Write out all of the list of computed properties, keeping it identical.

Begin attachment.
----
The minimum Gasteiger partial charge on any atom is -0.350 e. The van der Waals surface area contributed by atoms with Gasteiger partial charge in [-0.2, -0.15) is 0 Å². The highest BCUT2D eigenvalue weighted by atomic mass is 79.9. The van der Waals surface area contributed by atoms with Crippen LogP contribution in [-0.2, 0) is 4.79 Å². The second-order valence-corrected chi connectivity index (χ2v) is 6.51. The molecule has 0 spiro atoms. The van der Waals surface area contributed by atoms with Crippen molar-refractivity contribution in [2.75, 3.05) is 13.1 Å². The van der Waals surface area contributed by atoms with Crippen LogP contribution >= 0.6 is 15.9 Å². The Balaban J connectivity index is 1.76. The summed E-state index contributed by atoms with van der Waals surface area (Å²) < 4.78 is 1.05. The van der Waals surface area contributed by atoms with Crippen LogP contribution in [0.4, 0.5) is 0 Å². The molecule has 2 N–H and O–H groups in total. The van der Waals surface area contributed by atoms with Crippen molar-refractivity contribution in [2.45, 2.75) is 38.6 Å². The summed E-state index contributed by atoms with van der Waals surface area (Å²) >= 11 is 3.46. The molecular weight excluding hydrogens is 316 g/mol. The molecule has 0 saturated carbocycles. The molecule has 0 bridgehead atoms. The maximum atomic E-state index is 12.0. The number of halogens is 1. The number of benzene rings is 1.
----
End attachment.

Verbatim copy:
The minimum Gasteiger partial charge on any atom is -0.350 e. The van der Waals surface area contributed by atoms with Gasteiger partial charge in [-0.2, -0.15) is 0 Å². The highest BCUT2D eigenvalue weighted by atomic mass is 79.9. The van der Waals surface area contributed by atoms with Crippen LogP contribution in [-0.2, 0) is 4.79 Å². The second-order valence-corrected chi connectivity index (χ2v) is 6.51. The molecule has 0 spiro atoms. The van der Waals surface area contributed by atoms with Crippen molar-refractivity contribution in [2.75, 3.05) is 13.1 Å². The van der Waals surface area contributed by atoms with Crippen LogP contribution >= 0.6 is 15.9 Å². The Balaban J connectivity index is 1.76. The summed E-state index contributed by atoms with van der Waals surface area (Å²) < 4.78 is 1.05. The van der Waals surface area contributed by atoms with Crippen LogP contribution in [0.4, 0.5) is 0 Å². The molecule has 2 N–H and O–H groups in total. The van der Waals surface area contributed by atoms with Crippen molar-refractivity contribution in [2.45, 2.75) is 38.6 Å². The summed E-state index contributed by atoms with van der Waals surface area (Å²) >= 11 is 3.46. The molecular weight excluding hydrogens is 316 g/mol. The molecule has 0 saturated carbocycles. The molecule has 0 bridgehead atoms. The maximum atomic E-state index is 12.0. The number of halogens is 1. The number of benzene rings is 1.